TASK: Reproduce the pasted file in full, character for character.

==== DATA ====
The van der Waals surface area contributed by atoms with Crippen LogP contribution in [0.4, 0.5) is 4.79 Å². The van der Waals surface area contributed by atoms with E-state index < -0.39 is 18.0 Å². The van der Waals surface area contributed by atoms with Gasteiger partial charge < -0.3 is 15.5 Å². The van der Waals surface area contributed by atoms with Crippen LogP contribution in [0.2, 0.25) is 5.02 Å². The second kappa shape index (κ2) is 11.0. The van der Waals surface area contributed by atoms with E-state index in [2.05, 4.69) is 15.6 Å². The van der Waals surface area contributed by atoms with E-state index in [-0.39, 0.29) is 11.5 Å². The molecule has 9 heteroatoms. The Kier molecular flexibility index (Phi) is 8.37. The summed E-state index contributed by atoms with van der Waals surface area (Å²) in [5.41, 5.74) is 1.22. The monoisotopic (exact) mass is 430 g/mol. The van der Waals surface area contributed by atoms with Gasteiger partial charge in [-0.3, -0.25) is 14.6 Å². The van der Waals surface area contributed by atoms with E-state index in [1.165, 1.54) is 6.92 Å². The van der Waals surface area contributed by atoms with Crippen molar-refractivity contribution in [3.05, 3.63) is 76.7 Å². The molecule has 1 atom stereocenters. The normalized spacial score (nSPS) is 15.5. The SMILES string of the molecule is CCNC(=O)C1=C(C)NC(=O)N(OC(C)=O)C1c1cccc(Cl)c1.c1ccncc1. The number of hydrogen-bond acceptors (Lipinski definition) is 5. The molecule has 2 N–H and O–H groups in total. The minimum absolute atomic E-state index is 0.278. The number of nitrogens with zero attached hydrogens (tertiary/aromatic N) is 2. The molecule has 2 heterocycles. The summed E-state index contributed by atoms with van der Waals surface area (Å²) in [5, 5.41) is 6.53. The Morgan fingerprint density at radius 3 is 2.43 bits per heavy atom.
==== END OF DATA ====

The van der Waals surface area contributed by atoms with Crippen LogP contribution in [0.4, 0.5) is 4.79 Å². The van der Waals surface area contributed by atoms with E-state index < -0.39 is 18.0 Å². The van der Waals surface area contributed by atoms with Gasteiger partial charge < -0.3 is 15.5 Å². The van der Waals surface area contributed by atoms with Crippen LogP contribution in [0.2, 0.25) is 5.02 Å². The second kappa shape index (κ2) is 11.0. The van der Waals surface area contributed by atoms with E-state index in [2.05, 4.69) is 15.6 Å². The van der Waals surface area contributed by atoms with E-state index in [-0.39, 0.29) is 11.5 Å². The molecule has 9 heteroatoms. The Kier molecular flexibility index (Phi) is 8.37. The summed E-state index contributed by atoms with van der Waals surface area (Å²) in [5.41, 5.74) is 1.22. The monoisotopic (exact) mass is 430 g/mol. The van der Waals surface area contributed by atoms with Gasteiger partial charge in [-0.3, -0.25) is 14.6 Å². The van der Waals surface area contributed by atoms with E-state index in [1.165, 1.54) is 6.92 Å². The van der Waals surface area contributed by atoms with Crippen molar-refractivity contribution in [3.05, 3.63) is 76.7 Å². The molecule has 1 atom stereocenters. The normalized spacial score (nSPS) is 15.5. The SMILES string of the molecule is CCNC(=O)C1=C(C)NC(=O)N(OC(C)=O)C1c1cccc(Cl)c1.c1ccncc1. The number of hydrogen-bond acceptors (Lipinski definition) is 5. The molecule has 2 N–H and O–H groups in total. The minimum absolute atomic E-state index is 0.278. The number of nitrogens with zero attached hydrogens (tertiary/aromatic N) is 2. The molecule has 2 heterocycles. The summed E-state index contributed by atoms with van der Waals surface area (Å²) in [5, 5.41) is 6.53. The Morgan fingerprint density at radius 3 is 2.43 bits per heavy atom.